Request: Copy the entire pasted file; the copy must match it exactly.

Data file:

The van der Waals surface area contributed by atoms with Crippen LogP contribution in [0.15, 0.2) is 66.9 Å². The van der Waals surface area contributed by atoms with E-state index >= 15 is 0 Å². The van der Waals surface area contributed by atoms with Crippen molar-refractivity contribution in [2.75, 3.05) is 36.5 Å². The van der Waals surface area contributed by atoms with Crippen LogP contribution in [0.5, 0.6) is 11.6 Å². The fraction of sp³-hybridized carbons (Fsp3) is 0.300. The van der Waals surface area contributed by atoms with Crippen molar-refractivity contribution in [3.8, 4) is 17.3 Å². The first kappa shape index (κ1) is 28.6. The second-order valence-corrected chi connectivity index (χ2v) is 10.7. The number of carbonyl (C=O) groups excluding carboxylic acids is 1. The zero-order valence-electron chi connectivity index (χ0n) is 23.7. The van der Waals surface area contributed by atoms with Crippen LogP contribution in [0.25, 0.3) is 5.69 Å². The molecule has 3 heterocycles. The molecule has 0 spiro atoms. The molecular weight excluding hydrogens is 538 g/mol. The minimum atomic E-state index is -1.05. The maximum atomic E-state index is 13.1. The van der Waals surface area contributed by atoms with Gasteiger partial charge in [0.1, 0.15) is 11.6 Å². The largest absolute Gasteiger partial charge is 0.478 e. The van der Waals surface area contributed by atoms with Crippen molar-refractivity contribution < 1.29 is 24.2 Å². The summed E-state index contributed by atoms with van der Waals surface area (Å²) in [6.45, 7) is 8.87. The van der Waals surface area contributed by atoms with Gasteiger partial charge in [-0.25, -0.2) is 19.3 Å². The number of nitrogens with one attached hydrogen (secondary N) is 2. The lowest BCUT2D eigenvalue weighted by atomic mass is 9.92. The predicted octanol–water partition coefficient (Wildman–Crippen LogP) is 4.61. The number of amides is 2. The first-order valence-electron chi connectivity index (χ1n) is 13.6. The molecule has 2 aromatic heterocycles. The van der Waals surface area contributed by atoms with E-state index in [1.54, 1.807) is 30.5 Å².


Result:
The van der Waals surface area contributed by atoms with Crippen LogP contribution in [0.15, 0.2) is 66.9 Å². The van der Waals surface area contributed by atoms with E-state index >= 15 is 0 Å². The van der Waals surface area contributed by atoms with Crippen molar-refractivity contribution in [2.75, 3.05) is 36.5 Å². The van der Waals surface area contributed by atoms with Crippen LogP contribution in [0.5, 0.6) is 11.6 Å². The fraction of sp³-hybridized carbons (Fsp3) is 0.300. The van der Waals surface area contributed by atoms with Crippen molar-refractivity contribution in [3.8, 4) is 17.3 Å². The first kappa shape index (κ1) is 28.6. The second-order valence-corrected chi connectivity index (χ2v) is 10.7. The number of carbonyl (C=O) groups excluding carboxylic acids is 1. The zero-order valence-electron chi connectivity index (χ0n) is 23.7. The van der Waals surface area contributed by atoms with Crippen LogP contribution in [0.25, 0.3) is 5.69 Å². The molecule has 3 heterocycles. The molecule has 0 spiro atoms. The molecular weight excluding hydrogens is 538 g/mol. The minimum atomic E-state index is -1.05. The maximum atomic E-state index is 13.1. The van der Waals surface area contributed by atoms with Gasteiger partial charge in [0.1, 0.15) is 11.6 Å². The largest absolute Gasteiger partial charge is 0.478 e. The van der Waals surface area contributed by atoms with Crippen molar-refractivity contribution < 1.29 is 24.2 Å². The summed E-state index contributed by atoms with van der Waals surface area (Å²) in [6.45, 7) is 8.87. The van der Waals surface area contributed by atoms with Gasteiger partial charge in [-0.25, -0.2) is 19.3 Å². The number of nitrogens with one attached hydrogen (secondary N) is 2. The lowest BCUT2D eigenvalue weighted by atomic mass is 9.92. The predicted octanol–water partition coefficient (Wildman–Crippen LogP) is 4.61. The number of amides is 2. The first-order valence-electron chi connectivity index (χ1n) is 13.6. The molecule has 2 aromatic heterocycles. The van der Waals surface area contributed by atoms with E-state index in [1.54, 1.807) is 30.5 Å².